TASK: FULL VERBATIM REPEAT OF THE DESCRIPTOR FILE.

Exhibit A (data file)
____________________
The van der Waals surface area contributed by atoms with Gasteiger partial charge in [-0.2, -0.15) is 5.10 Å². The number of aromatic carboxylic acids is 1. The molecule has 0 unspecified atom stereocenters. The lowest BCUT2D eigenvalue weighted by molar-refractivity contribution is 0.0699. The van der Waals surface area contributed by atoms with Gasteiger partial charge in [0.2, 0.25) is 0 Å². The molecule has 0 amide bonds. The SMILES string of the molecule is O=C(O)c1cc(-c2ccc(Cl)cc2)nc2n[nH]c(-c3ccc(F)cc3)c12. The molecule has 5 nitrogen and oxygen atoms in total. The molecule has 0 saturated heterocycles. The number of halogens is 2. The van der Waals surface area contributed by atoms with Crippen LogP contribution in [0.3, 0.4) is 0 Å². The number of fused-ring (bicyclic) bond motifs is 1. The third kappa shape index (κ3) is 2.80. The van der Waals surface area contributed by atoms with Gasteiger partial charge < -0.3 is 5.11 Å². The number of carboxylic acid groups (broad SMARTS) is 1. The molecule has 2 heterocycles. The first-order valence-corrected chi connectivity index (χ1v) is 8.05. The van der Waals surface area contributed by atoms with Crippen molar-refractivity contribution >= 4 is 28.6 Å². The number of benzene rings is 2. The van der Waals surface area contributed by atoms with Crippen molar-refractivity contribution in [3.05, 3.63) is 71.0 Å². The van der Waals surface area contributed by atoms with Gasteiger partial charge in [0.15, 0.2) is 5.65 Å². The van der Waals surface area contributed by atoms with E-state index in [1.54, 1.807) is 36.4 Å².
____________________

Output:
The van der Waals surface area contributed by atoms with Gasteiger partial charge in [-0.2, -0.15) is 5.10 Å². The number of aromatic carboxylic acids is 1. The molecule has 0 unspecified atom stereocenters. The lowest BCUT2D eigenvalue weighted by molar-refractivity contribution is 0.0699. The van der Waals surface area contributed by atoms with Gasteiger partial charge in [0.2, 0.25) is 0 Å². The molecule has 0 amide bonds. The SMILES string of the molecule is O=C(O)c1cc(-c2ccc(Cl)cc2)nc2n[nH]c(-c3ccc(F)cc3)c12. The molecule has 5 nitrogen and oxygen atoms in total. The molecule has 0 saturated heterocycles. The number of halogens is 2. The van der Waals surface area contributed by atoms with Crippen LogP contribution in [0.3, 0.4) is 0 Å². The number of fused-ring (bicyclic) bond motifs is 1. The third kappa shape index (κ3) is 2.80. The van der Waals surface area contributed by atoms with Gasteiger partial charge < -0.3 is 5.11 Å². The number of carboxylic acid groups (broad SMARTS) is 1. The molecule has 2 heterocycles. The first-order valence-corrected chi connectivity index (χ1v) is 8.05. The van der Waals surface area contributed by atoms with Crippen molar-refractivity contribution >= 4 is 28.6 Å². The number of benzene rings is 2. The van der Waals surface area contributed by atoms with Crippen molar-refractivity contribution in [3.05, 3.63) is 71.0 Å². The van der Waals surface area contributed by atoms with Gasteiger partial charge in [0.15, 0.2) is 5.65 Å². The van der Waals surface area contributed by atoms with E-state index in [1.54, 1.807) is 36.4 Å².